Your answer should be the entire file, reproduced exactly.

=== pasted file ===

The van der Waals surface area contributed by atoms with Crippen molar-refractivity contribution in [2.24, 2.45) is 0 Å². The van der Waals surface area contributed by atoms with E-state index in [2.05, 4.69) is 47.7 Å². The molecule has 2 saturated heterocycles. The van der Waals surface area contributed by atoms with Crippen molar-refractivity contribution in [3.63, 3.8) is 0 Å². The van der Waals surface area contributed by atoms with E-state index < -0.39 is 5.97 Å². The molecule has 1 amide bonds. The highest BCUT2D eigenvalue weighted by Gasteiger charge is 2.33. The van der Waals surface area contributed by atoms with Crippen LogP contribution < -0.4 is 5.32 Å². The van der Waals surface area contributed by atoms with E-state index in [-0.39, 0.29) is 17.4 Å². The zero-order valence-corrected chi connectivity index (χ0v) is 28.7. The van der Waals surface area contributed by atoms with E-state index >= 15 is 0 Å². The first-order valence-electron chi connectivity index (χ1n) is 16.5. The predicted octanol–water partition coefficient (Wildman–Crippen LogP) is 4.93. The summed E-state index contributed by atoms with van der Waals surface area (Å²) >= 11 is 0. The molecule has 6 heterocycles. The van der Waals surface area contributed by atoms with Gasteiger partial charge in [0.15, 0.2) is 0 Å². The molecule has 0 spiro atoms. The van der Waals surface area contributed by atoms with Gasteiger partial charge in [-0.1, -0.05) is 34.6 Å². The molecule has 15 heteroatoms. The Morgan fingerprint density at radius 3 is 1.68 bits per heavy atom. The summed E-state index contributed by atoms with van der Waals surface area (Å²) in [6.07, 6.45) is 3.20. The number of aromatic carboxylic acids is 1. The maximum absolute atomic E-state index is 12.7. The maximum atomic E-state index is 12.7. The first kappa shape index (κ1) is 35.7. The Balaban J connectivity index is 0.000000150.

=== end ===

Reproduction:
The van der Waals surface area contributed by atoms with Crippen molar-refractivity contribution in [2.24, 2.45) is 0 Å². The van der Waals surface area contributed by atoms with E-state index in [2.05, 4.69) is 47.7 Å². The molecule has 2 saturated heterocycles. The van der Waals surface area contributed by atoms with Crippen molar-refractivity contribution in [3.63, 3.8) is 0 Å². The van der Waals surface area contributed by atoms with E-state index < -0.39 is 5.97 Å². The molecule has 1 amide bonds. The highest BCUT2D eigenvalue weighted by Gasteiger charge is 2.33. The van der Waals surface area contributed by atoms with Crippen LogP contribution < -0.4 is 5.32 Å². The van der Waals surface area contributed by atoms with E-state index in [-0.39, 0.29) is 17.4 Å². The zero-order valence-corrected chi connectivity index (χ0v) is 28.7. The van der Waals surface area contributed by atoms with E-state index >= 15 is 0 Å². The first-order valence-electron chi connectivity index (χ1n) is 16.5. The predicted octanol–water partition coefficient (Wildman–Crippen LogP) is 4.93. The summed E-state index contributed by atoms with van der Waals surface area (Å²) >= 11 is 0. The molecule has 6 heterocycles. The van der Waals surface area contributed by atoms with Gasteiger partial charge in [0.15, 0.2) is 0 Å². The molecule has 0 spiro atoms. The van der Waals surface area contributed by atoms with Gasteiger partial charge in [-0.1, -0.05) is 34.6 Å². The molecule has 15 heteroatoms. The Morgan fingerprint density at radius 3 is 1.68 bits per heavy atom. The summed E-state index contributed by atoms with van der Waals surface area (Å²) in [6.07, 6.45) is 3.20. The number of aromatic carboxylic acids is 1. The maximum absolute atomic E-state index is 12.7. The maximum atomic E-state index is 12.7. The first kappa shape index (κ1) is 35.7. The Balaban J connectivity index is 0.000000150.